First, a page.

This Saturday, a rare opportunity awaits Bengalureans to either ventilate their collective angst over unaddressed civic issues or back a work exemplarily accomplished. On August 22, as they head out to vote in the BBMP polls, they would have their options clear: Look out for candidates they perceive to be accountable, clean, ethical and socially committed.
But do citizens feel empowered after the elections? Do they have an option to demand action on their immediate civic issue from the corporator they elect? These are big questions put to the backburner, as candidates in their hyper-active campaign mode beckon every voter. Yet, a ray of hope has arisen across the City with citizens and residents’ collectives regrouping to chart out their demands, and get the candidates commit to them.
Incidentally, Deccan Herald has already launched an initiative, “Citizens For Change” to get residents and residents collectives engage meaningfully with their candidates. Citizens from across the City are already listing the 10 most critical issues in their wards, and getting candidates sign an undertaking that the issues would be addressed within a specified timeframe.
The Citizens Action Forum (CAF), a prominent collective of residents’ welfare associations, has prepared a Citizens Charter, listing out best practices to be followed by the candidates before and after the BBMP polls.
The Charter seeks clean candidates free of corruption and criminal charges for which maximum punishment is of five years or more. It urges all parties to adopt a zero-tolerance to corruption, and avoid conflict of interest. This is particularly important since in the past several corporators have been found to have personal business linkages with the Palike.
Going beyond its charter of demands, the Forum has planned a slew of ward-level debates to help residents engage directly with the candidates. One of these is scheduled on Sunday at Kalyannagar, where all corporators from the constituency are expected to converge.
But the objective goes beyond establishing a direct link. The stress, as with Deccan Herald’s ‘Citizens for Change’ initiative, is to get the candidates sign a pledge that once elected, they would abide by the charter.
Inaction by elected representatives in the past have often triggered public apathy, eventually widening the disconnect. Pre-election debates and interactions could ideally avoid or delay this trend provided the pledge to be accountable goes beyond mere signatures.
Every corporator has at his command, Rs 3 crore to ensure his / her ward’s upkeep. If the corporator-residents link endures, citizens could keep a verifiable tab on this amount is spent and for what projects.
Technology could help residents accomplish this task with relative ease. For instance, with the Mobile App launched by CAF, citizens could upload the picture and details of a drain that needs immediate attention.
The corporator’s response could then be tracked, and if the problem is fixed, he / she would get instant appreciation.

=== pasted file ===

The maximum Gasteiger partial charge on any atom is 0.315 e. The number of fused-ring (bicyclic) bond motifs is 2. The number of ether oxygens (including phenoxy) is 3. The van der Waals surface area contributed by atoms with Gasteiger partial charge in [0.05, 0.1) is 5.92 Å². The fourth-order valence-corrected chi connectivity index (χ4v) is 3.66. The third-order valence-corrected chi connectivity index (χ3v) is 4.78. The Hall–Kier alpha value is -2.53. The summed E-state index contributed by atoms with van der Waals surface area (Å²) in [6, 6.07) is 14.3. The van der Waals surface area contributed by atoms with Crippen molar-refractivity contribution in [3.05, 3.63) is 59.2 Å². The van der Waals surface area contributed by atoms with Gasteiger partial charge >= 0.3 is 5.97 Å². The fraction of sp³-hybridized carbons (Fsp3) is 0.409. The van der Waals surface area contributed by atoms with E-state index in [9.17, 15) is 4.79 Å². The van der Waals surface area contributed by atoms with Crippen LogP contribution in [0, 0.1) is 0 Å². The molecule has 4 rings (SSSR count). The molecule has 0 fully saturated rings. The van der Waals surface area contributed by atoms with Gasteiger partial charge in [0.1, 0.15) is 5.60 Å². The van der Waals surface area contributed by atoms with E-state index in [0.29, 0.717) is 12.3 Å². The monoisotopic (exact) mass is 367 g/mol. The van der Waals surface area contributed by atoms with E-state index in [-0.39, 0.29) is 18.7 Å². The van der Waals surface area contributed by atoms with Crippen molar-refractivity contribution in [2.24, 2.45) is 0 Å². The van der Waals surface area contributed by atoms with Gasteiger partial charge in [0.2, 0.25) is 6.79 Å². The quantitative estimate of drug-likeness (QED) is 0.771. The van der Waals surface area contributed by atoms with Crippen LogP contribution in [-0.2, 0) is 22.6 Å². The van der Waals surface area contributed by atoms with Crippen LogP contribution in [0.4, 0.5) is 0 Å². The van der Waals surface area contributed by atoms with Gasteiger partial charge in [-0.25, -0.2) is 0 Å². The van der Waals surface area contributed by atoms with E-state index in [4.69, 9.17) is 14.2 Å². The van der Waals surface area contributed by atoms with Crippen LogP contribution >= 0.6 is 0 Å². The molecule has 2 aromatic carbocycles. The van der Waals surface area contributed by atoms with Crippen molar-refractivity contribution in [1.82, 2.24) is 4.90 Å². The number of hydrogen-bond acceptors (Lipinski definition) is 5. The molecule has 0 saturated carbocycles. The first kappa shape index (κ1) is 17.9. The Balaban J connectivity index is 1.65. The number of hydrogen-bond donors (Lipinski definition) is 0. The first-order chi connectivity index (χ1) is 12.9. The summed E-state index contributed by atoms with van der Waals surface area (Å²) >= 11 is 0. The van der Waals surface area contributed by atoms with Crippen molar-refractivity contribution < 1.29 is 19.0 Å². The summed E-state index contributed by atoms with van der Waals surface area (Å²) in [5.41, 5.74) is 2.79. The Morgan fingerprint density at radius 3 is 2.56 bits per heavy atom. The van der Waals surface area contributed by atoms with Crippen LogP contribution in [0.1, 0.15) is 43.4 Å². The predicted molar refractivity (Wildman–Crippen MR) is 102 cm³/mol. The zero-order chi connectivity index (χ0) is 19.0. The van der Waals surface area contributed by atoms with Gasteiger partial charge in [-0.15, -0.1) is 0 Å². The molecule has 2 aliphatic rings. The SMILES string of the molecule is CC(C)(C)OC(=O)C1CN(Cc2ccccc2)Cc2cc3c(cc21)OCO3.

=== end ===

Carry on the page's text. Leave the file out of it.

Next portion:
The App has already been downloaded hundreds of times. But the purpose would be served only if corporators adopt the concept with genuine interest.
“Even if 20 people in each ward participate actively, it could bring in some change. It has also the potential to attract the younger crowd, who tend to stay away,” says Mahalakshmi from CAF.
Of course, there is much social media action both on the elections and civic issues. But those vociferous debates online often do not translate to active engagement offline. Otherwise, the voter turnout should not have hovered around a dismal 40 per cent.
Bengaluru, with a voter base of 72 lakh, can hardly be proportionately represented by 198 BBMP corporators. This is where the residents’ welfare associations hold the key.
Here’s why: Enactment of the 74th Constitutional Amendment to strengthen participation of citizens in governance at the local level. Essentially, the idea was to devolve the powers to the Urban Local Bodies, thus reflecting the will of the people.
But there was a method to be adopted by state governments to make the Amendment really practical. Setting up ward committees and area sabhas was critical. Yet, both the BBMP and the state government have not shown any seriousness in empowering these institutions.
Residents’ Welfare Associations across the City are dominated by senior citizens. Their ability to pin down corporators to their local issues has been limited. But if the RWAs are to really take that decisive shift to be Ward Committee and Area Sabha members, more youngsters need to come in actively.
The recent upsurge in involvement of the youth in facelift, spot-fix solutions across Bengaluru offers hope. On weekends, youngsters are increasingly taking up the broom to wipe streets, clean up garbage dumps and beautify the dirt spots that attract waste. This very visible engagement has the potential to become something bigger.
Yes, building a symbiotic link with responsive, interested, socially connected ward corporators should be the next step.